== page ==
BurntPizza, these shorter code samples don't really show the problem, but my actual metronome app has a lot more code in between changing the display. I shortened this example down to the bare essentials of trying to get the double buffering to work. I didn't think anyone would want to sort through my current 9 files of code. Cheesy I'm also in the process of reworking my program (based on some help I had in another thread) in order to implement the "loop" as I did it a totally different way before. But I was having issues with the display being off sync and I wanted to get that problem sorted out before I got to deep in rewriting everything.
Online BurntPizza

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Medals: 291
Exp: 5 years



« Reply #8 - Posted 2014-07-30 16:13:09 »

What about if you insert a sleep(30):
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label1.setBackground(colors[++color & 1]);
label2.setBackground(colors[color + 1 & 1]);
label3.setBackground(colors[color & 1]);
Thread.sleep(30);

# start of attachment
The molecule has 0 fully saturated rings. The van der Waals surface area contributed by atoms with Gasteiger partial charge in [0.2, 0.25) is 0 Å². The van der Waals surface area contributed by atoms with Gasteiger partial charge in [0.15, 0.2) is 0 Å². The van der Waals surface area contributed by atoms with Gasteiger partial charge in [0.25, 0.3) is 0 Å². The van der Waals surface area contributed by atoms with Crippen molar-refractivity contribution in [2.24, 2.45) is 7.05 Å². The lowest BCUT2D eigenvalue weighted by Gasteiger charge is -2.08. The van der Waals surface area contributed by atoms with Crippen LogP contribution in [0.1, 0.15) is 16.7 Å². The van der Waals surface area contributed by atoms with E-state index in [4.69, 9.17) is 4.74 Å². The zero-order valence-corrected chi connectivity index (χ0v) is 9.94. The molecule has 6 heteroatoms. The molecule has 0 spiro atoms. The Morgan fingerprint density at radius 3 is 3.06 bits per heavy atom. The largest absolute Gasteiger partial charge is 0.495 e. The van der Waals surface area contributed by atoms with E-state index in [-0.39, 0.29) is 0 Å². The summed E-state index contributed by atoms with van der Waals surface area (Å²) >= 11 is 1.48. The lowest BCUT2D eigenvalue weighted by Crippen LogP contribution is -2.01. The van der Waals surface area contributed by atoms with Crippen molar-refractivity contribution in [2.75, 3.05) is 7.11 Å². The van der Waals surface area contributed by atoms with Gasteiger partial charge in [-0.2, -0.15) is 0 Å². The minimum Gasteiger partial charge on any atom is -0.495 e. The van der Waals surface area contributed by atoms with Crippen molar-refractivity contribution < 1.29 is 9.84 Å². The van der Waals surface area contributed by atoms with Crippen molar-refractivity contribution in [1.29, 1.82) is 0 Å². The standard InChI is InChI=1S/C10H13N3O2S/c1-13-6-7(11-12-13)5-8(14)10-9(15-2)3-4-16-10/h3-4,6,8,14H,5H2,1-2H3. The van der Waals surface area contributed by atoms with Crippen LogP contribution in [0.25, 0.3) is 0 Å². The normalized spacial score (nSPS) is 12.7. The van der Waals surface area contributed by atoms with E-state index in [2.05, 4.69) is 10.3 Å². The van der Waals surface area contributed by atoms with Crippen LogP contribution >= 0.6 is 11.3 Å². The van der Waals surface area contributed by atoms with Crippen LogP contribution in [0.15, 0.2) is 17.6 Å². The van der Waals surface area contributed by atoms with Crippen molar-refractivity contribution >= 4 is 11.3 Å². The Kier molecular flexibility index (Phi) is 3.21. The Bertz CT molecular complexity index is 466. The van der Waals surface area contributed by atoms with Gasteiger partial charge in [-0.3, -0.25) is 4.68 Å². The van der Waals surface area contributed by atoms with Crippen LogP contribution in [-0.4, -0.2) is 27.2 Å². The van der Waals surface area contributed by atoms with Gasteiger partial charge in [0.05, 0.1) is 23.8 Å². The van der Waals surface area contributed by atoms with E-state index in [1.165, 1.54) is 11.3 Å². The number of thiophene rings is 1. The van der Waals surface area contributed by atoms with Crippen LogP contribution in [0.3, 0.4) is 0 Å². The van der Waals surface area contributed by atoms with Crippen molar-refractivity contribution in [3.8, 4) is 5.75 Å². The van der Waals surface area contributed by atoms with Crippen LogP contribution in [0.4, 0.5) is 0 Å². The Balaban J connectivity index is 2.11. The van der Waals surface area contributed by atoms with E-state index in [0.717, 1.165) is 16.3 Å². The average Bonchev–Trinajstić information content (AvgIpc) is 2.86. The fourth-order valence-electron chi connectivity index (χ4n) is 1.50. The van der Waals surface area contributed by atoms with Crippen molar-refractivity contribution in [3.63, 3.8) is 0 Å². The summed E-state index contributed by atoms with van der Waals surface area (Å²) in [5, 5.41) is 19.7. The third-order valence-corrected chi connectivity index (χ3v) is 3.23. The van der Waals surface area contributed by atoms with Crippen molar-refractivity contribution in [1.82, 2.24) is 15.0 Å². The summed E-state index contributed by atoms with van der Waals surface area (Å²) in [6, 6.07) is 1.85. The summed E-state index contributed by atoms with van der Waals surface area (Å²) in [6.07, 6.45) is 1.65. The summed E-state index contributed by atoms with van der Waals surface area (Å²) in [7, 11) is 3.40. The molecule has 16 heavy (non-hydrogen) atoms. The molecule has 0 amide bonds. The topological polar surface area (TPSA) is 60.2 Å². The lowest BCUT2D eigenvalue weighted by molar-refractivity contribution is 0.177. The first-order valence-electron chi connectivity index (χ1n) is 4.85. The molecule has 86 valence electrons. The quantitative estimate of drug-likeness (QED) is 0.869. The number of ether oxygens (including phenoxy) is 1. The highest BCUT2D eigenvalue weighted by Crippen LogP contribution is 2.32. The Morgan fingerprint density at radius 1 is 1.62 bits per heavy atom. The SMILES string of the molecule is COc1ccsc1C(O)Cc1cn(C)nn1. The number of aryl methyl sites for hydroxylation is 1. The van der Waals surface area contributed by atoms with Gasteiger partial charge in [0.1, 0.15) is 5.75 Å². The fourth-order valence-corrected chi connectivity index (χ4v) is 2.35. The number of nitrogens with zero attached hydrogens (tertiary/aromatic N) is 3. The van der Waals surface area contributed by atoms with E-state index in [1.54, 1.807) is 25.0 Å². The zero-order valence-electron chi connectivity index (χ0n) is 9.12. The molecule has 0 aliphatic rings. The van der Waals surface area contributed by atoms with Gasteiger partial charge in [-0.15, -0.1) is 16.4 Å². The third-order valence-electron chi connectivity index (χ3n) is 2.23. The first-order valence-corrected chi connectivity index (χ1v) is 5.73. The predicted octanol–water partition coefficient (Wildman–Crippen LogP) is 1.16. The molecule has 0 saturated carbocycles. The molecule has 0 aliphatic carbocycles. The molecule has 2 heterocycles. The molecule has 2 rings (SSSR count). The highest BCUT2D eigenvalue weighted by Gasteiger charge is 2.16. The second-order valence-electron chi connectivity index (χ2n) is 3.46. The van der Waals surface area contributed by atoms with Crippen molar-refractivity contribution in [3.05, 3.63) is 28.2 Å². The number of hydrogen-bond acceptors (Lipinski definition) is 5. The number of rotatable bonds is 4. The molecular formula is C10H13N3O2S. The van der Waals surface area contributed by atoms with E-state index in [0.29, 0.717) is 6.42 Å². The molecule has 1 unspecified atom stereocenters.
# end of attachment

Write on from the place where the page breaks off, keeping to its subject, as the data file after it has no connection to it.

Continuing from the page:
label4.setBackground(colors[color & 1]);


Is that like what you're experiencing, like what you mean by "a lot more code in between changing the display"? Update all states at the same time and you should be good, if there's signifficant stuff executing in between the updating of different UI components, then yeah, that's gonna look weird.
Offline Longor1996
« Reply #9 - Posted 2014-07-30 16:22:40 »

But I was having issues with the display being off sync and I wanted to get that problem sorted out before I got to deep in rewriting everything.

I have the feeling your problems with the display being off-sync has to do with your possibly incorrect usage of Swing, or more precisely the EDT.
If you put any long-running tasks into the EDT, (be it a complex calculation or the loading of a file), the entire GUI will start to behave really weird and get unresponsive. Making mistakes like not changing Swing-components on the EDT, or running a very expensive operation on the EDT, is the main reason for a lot of bugs. What's even worse is constantly calling repaint() as fast as possible by using a dynamic-timestep application-loop, which is what I think you are doing (?).

Fix your application-loop so it doesn't call the repaint() method more than ~30 times per second.

Why 30 times: Nobody can possibly read a number that changes more than 30 times per second (there are probably exceptions to that). Example: I can barely guess a number that changes 20 times per second, any faster and I am totally lost.